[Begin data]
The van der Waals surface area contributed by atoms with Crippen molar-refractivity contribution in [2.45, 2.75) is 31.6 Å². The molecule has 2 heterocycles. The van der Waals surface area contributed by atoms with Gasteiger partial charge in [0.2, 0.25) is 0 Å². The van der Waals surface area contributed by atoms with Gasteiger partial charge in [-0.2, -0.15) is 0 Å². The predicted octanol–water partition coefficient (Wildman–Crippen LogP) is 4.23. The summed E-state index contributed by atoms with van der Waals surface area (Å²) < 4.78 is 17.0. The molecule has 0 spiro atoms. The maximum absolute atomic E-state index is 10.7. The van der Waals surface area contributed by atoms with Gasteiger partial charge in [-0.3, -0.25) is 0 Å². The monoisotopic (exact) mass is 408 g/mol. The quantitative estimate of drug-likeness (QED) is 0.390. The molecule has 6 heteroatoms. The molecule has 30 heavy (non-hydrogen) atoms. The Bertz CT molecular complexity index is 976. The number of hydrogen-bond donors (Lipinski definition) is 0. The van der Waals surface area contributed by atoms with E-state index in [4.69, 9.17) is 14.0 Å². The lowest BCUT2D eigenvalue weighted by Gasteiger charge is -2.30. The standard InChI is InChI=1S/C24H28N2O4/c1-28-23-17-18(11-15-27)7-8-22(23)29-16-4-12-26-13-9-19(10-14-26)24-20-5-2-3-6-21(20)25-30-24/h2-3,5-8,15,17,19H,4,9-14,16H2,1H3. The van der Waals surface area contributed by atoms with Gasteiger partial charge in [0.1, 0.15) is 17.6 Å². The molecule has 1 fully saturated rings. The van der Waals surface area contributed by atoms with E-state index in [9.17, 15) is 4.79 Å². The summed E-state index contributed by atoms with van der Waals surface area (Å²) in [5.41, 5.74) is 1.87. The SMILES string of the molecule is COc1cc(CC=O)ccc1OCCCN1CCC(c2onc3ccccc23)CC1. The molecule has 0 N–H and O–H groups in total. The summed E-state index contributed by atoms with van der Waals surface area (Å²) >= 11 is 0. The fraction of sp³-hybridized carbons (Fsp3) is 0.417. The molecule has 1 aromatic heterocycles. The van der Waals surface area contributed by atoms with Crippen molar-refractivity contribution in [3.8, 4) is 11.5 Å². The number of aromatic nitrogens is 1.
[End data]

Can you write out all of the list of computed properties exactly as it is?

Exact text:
The van der Waals surface area contributed by atoms with Crippen molar-refractivity contribution in [2.45, 2.75) is 31.6 Å². The molecule has 2 heterocycles. The van der Waals surface area contributed by atoms with Gasteiger partial charge in [0.2, 0.25) is 0 Å². The van der Waals surface area contributed by atoms with Gasteiger partial charge in [-0.2, -0.15) is 0 Å². The predicted octanol–water partition coefficient (Wildman–Crippen LogP) is 4.23. The summed E-state index contributed by atoms with van der Waals surface area (Å²) < 4.78 is 17.0. The molecule has 0 spiro atoms. The maximum absolute atomic E-state index is 10.7. The van der Waals surface area contributed by atoms with Gasteiger partial charge in [-0.3, -0.25) is 0 Å². The monoisotopic (exact) mass is 408 g/mol. The quantitative estimate of drug-likeness (QED) is 0.390. The molecule has 6 heteroatoms. The molecule has 30 heavy (non-hydrogen) atoms. The Bertz CT molecular complexity index is 976. The number of hydrogen-bond donors (Lipinski definition) is 0. The van der Waals surface area contributed by atoms with E-state index in [4.69, 9.17) is 14.0 Å². The lowest BCUT2D eigenvalue weighted by Gasteiger charge is -2.30. The standard InChI is InChI=1S/C24H28N2O4/c1-28-23-17-18(11-15-27)7-8-22(23)29-16-4-12-26-13-9-19(10-14-26)24-20-5-2-3-6-21(20)25-30-24/h2-3,5-8,15,17,19H,4,9-14,16H2,1H3. The van der Waals surface area contributed by atoms with Gasteiger partial charge in [0.1, 0.15) is 17.6 Å². The molecule has 1 fully saturated rings. The van der Waals surface area contributed by atoms with E-state index in [9.17, 15) is 4.79 Å². The summed E-state index contributed by atoms with van der Waals surface area (Å²) in [5.41, 5.74) is 1.87. The SMILES string of the molecule is COc1cc(CC=O)ccc1OCCCN1CCC(c2onc3ccccc23)CC1. The molecule has 0 N–H and O–H groups in total. The summed E-state index contributed by atoms with van der Waals surface area (Å²) >= 11 is 0. The fraction of sp³-hybridized carbons (Fsp3) is 0.417. The molecule has 1 aromatic heterocycles. The van der Waals surface area contributed by atoms with Crippen molar-refractivity contribution in [3.8, 4) is 11.5 Å². The number of aromatic nitrogens is 1.